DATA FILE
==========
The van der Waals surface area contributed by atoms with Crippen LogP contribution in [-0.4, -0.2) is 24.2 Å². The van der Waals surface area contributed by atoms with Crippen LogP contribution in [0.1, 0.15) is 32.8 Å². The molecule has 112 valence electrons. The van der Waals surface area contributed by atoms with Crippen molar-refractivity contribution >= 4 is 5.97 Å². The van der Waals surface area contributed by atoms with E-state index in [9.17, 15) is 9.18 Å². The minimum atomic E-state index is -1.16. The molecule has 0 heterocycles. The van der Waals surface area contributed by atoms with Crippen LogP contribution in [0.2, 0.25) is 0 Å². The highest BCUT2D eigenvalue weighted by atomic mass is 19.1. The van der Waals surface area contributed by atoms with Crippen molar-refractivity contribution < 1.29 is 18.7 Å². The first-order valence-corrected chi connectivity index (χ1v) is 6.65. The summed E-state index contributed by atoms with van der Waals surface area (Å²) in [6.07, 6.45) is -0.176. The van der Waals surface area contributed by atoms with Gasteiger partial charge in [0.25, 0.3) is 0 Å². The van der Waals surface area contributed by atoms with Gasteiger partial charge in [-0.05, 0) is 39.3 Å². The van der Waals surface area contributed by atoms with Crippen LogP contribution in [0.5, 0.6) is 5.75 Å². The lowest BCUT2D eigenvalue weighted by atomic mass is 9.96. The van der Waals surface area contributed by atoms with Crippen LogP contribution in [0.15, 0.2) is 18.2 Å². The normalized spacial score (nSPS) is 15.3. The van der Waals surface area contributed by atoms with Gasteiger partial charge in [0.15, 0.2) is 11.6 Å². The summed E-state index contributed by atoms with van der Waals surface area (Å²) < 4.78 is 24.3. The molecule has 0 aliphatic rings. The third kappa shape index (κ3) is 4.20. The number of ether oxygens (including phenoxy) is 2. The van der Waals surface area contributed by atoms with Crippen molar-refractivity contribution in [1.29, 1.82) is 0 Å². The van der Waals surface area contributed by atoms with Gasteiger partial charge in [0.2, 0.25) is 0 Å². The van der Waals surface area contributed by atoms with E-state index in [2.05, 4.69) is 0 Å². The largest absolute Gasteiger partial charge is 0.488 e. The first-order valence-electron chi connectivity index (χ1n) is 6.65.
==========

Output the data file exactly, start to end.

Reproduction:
The van der Waals surface area contributed by atoms with Crippen LogP contribution in [-0.4, -0.2) is 24.2 Å². The van der Waals surface area contributed by atoms with Crippen LogP contribution in [0.1, 0.15) is 32.8 Å². The molecule has 112 valence electrons. The van der Waals surface area contributed by atoms with Crippen molar-refractivity contribution >= 4 is 5.97 Å². The van der Waals surface area contributed by atoms with E-state index in [9.17, 15) is 9.18 Å². The minimum atomic E-state index is -1.16. The molecule has 0 heterocycles. The van der Waals surface area contributed by atoms with Crippen LogP contribution in [0.2, 0.25) is 0 Å². The highest BCUT2D eigenvalue weighted by atomic mass is 19.1. The van der Waals surface area contributed by atoms with Crippen molar-refractivity contribution < 1.29 is 18.7 Å². The first-order valence-corrected chi connectivity index (χ1v) is 6.65. The summed E-state index contributed by atoms with van der Waals surface area (Å²) in [6.07, 6.45) is -0.176. The van der Waals surface area contributed by atoms with Gasteiger partial charge in [0.25, 0.3) is 0 Å². The van der Waals surface area contributed by atoms with Gasteiger partial charge in [-0.05, 0) is 39.3 Å². The van der Waals surface area contributed by atoms with Crippen LogP contribution in [0.5, 0.6) is 5.75 Å². The lowest BCUT2D eigenvalue weighted by atomic mass is 9.96. The van der Waals surface area contributed by atoms with Crippen LogP contribution in [0.15, 0.2) is 18.2 Å². The normalized spacial score (nSPS) is 15.3. The van der Waals surface area contributed by atoms with Gasteiger partial charge in [0.15, 0.2) is 11.6 Å². The summed E-state index contributed by atoms with van der Waals surface area (Å²) < 4.78 is 24.3. The molecule has 0 aliphatic rings. The third kappa shape index (κ3) is 4.20. The number of ether oxygens (including phenoxy) is 2. The van der Waals surface area contributed by atoms with Crippen molar-refractivity contribution in [1.29, 1.82) is 0 Å². The van der Waals surface area contributed by atoms with Gasteiger partial charge in [0.2, 0.25) is 0 Å². The van der Waals surface area contributed by atoms with E-state index in [2.05, 4.69) is 0 Å². The largest absolute Gasteiger partial charge is 0.488 e. The first-order valence-electron chi connectivity index (χ1n) is 6.65.